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If you go find Tenure's thread about the book, you'll find my opinion on it. To sum, I wrote "CRAP" in black marker across the cover it. It's a book about a loser. In fact, I'd say it's about someone who's just about the Platonic Ideal Of Loser.

Utterly unbearable to read. And depressing and/or maddening that so many idolize him and worship the book and its author.

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I agree with Inspectors conclusion and analysis of the many who idolise Holden, however, the fact is that if it weren't this book, it would be another book. In fact, there are other books, as evidenced by the cult which surrounds 'Fight Club', which leave the door to a more overtly violent possibility (oh I could go on for days about how the psychology of Holden was similar to that of the Killer of John Lennon, and his words that one need only read Catcher to understand him seem very true).

If I didn't make it clear in my previous post, or in that previous thread, I do not endorse this is as a good read, which I reserve for a book of the caliber of Rand or Asimov's writing (that's my personal taste speaking heavily in the latter there). The value, if you can call it that, of this book, is the way it gives us a clear insight into the psychology of many young men (I am unaware of the psychology of women, but I would imagine it to be superficially different yet fundamentally the same) and consequently, into the minds of the old men these people become.

For an analogy, imagine if Ayn Rand had called her book "The Subsidence" and focused on the life of Peter Keating, painting a vision of the world tainted by Keating's rationalisations, fears and sorrows. It would be a horrifyingly dreadful read, and whilst you couldn't deny she had done it with a clarity of vision and purpose, with good writing (all of which I believe Catcher does possess), you would recognise these clear psycho-epistemological errors in this man's psychology, even if it only comes to you on an emotional level. 'This book is crap', as Inspector rightfully puts it, and just as I felt too when I first read it.

However, unlike him, I do not provide my analysis to give a qualitative evaluation of the book. Instead, I believe this book does show how life is and could be -- what it lacks, which would also consequently change the entire nature of the book if it possessed, is an ideal of man as a heroic being. Instead, it shows how man can be distorted, based on what he is.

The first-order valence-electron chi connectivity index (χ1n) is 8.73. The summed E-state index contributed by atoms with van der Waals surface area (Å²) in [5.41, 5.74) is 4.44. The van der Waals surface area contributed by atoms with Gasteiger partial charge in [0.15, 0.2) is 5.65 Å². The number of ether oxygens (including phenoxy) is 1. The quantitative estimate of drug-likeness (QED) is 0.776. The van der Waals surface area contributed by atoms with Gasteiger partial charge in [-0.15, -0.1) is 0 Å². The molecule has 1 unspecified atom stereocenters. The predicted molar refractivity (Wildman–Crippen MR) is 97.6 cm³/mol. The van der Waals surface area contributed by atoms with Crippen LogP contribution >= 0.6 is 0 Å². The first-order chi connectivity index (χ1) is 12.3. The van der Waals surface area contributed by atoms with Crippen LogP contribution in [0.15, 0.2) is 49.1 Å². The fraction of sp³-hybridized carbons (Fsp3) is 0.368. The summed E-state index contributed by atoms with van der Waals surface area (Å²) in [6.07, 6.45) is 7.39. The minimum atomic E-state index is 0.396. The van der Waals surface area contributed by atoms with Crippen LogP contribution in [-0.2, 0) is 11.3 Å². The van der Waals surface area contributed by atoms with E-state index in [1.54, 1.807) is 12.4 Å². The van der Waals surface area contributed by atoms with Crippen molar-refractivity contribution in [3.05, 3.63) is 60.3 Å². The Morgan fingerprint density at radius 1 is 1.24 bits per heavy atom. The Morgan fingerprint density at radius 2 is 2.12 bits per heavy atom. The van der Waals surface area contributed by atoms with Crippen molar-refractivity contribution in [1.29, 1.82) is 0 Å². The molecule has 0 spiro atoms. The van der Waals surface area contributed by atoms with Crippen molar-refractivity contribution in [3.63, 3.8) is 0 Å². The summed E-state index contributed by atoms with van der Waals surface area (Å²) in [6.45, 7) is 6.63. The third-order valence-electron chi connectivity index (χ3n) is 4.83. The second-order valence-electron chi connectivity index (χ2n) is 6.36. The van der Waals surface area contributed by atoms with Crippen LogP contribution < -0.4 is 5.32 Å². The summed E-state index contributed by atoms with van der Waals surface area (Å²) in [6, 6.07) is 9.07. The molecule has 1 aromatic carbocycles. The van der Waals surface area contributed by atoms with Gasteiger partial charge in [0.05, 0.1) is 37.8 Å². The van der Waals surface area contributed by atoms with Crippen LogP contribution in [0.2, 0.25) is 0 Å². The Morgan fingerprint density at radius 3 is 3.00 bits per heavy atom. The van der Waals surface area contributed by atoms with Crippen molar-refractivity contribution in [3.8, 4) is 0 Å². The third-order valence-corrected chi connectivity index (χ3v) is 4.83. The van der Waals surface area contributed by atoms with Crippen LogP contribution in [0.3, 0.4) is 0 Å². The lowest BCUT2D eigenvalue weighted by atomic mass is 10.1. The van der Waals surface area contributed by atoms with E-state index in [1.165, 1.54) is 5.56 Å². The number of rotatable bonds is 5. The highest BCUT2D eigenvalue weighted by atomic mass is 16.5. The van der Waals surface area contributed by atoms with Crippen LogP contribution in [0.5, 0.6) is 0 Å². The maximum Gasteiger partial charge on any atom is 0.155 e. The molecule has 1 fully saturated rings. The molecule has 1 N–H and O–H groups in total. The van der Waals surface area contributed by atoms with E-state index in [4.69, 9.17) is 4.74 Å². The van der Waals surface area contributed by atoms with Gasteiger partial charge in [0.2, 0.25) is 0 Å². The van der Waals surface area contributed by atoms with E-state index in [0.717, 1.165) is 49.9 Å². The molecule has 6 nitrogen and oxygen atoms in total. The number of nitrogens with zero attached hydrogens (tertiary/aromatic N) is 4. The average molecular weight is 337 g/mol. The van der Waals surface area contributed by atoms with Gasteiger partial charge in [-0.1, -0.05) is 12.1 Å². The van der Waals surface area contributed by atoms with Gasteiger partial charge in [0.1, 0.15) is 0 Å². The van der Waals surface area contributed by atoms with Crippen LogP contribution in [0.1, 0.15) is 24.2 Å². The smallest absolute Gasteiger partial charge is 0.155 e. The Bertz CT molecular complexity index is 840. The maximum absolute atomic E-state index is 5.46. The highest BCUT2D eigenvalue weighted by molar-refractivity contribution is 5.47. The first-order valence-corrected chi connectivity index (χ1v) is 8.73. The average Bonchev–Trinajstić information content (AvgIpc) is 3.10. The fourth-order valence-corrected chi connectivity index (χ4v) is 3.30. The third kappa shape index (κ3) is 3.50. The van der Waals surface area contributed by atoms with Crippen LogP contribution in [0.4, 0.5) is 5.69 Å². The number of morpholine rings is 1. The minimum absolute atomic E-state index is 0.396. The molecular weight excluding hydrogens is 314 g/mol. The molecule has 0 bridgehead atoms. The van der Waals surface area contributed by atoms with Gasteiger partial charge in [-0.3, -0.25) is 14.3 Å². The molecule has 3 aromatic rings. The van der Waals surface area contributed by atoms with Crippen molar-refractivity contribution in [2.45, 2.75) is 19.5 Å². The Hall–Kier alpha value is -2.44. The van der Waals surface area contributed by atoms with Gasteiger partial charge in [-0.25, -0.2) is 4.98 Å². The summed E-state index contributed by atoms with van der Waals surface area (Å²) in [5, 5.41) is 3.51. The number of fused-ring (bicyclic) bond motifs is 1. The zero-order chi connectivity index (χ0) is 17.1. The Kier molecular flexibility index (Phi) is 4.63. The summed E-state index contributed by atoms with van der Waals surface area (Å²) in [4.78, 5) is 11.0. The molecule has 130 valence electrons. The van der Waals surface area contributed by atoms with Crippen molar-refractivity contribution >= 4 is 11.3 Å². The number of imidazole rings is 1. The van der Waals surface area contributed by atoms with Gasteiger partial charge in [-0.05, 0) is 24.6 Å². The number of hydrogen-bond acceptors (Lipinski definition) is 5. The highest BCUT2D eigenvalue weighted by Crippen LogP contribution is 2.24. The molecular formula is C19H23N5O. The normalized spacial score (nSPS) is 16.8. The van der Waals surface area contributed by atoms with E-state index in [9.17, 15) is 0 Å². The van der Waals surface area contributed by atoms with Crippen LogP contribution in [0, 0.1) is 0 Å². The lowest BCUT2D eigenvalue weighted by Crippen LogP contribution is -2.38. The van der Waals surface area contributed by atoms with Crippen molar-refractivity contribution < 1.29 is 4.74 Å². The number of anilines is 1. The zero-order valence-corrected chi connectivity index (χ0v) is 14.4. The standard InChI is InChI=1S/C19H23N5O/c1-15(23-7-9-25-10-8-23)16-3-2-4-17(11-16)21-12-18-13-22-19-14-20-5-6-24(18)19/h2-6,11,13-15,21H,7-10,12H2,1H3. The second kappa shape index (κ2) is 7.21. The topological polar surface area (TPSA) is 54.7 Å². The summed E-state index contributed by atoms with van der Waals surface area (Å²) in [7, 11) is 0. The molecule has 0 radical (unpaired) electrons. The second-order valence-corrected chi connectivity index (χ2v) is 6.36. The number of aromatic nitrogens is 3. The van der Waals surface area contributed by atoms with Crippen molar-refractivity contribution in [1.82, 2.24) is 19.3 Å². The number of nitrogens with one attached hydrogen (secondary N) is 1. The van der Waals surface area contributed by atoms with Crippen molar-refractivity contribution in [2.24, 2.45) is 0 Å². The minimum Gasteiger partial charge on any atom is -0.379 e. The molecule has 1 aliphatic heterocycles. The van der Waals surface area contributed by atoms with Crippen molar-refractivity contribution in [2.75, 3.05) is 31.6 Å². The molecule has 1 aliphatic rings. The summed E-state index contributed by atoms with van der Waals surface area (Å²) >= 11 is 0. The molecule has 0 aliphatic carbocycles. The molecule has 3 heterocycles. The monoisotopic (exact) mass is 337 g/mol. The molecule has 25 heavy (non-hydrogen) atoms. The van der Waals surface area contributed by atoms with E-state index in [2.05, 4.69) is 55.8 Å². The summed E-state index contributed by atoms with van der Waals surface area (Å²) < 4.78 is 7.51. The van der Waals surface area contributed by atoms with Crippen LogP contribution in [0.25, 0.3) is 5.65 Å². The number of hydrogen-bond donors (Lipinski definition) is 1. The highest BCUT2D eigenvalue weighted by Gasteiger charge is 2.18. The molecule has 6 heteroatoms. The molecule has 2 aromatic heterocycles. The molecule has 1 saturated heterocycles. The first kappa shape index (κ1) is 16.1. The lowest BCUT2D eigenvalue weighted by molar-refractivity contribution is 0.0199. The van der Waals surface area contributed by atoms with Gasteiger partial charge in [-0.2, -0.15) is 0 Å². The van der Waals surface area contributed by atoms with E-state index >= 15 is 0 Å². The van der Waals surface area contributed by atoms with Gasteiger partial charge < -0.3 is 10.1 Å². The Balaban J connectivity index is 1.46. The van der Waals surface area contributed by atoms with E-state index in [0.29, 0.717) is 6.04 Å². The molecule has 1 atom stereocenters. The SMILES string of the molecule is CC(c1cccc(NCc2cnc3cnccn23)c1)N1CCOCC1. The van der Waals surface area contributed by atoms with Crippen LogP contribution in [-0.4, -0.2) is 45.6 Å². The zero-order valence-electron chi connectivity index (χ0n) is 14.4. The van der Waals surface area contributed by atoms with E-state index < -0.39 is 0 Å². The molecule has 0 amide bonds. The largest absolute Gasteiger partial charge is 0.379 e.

What I mean to say, is that if one wanted an analogy to provide, to show how men's philosophical premises can distort their lives, one can point to Peter Keating or one can point to Holden Caulfield, as two possible choices.

Edited by Tenure

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I thought Catcher was pretty well written and quite entertaining. But then I was like 10 or 11 when I read it. Even then though there was never any question that Holden wasn't supposed to be someone that you'd emulate, let alone idolize. I remember finishing it thinking simply "wow this guy is some kind of crazy".

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However, unlike him, I do not provide my analysis to give a qualitative evaluation of the book. Instead, I believe this book does show how life is and could be -- what it lacks, which would also consequently change the entire nature of the book if it possessed, is an ideal of man as a heroic being. Instead, it shows how man can be distorted, based on what he is.

The problem with your analysis is that there is a particular kind of book that does that sort of thing - a smear-job or a parody - and Catcher is not one of those. For several reasons:

First, those kinds of works are filled with value judgments by the author - both direct and indirect. Try re-reading the section of The Fountainhead that deals with Peter Keating, and then reading Catcher (if you can bear it). There's a huge difference.

Not the least of which because when the author is against the loser, it is entertaining - which is something Catcher truly is not. To just present - naturalistically - the life of a loser is an exercise in excruciation. (And that's Catcher to a "T," isn't it?)

Secondly, there is a satisfying resolution in the kind of book you equate it with, as well as a satisfying presentation of how the idiot should be different. Yes, there are admirable people in Catcher, but you don't at all see how Holden is supposed to be like them and not him. Instead, Catcher was exactly like you say in your comparison to Godot - an existentialist nightmare that speaks of the pointlessness and futility of life.

The fact that you conclude that life is not pointless and that the character is simply a moron is entirely separate from the actual intention of the author. It would be like reading Don Quixote and concluding that he is silly. Well, yes, but that's hardly the point of the book.

Edited by Inspector

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^If you'll take another recommendation of mine, softwareNerd, I'd like to recommend Catcher in the Rye. It's a quick read too biggrin.gif

Edited by softwareNerd

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I had to read Catcher in high school. I absolutely hated it, that kid pissed me off so much. It was like reading a really long LiveJournal entry written by a 15-year old borderline-autistic kid.

I tried to like the book, I really did. I found all the symbolisms and analyzed what the author was trying to convey to me, but I could not enjoy that book for the life of me.

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I had to read Catcher in high school. I absolutely hated it, that kid pissed me off so much. It was like reading a really long LiveJournal entry written by a 15-year old borderline-autistic kid.

I tried to like the book, I really did. I found all the symbolisms and analyzed what the author was trying to convey to me, but I could not enjoy that book for the life of me.

That sums up my feelings amazingly well. Although, in hindsight, you did forget to mention that said 15 year-old was also a pathological liar.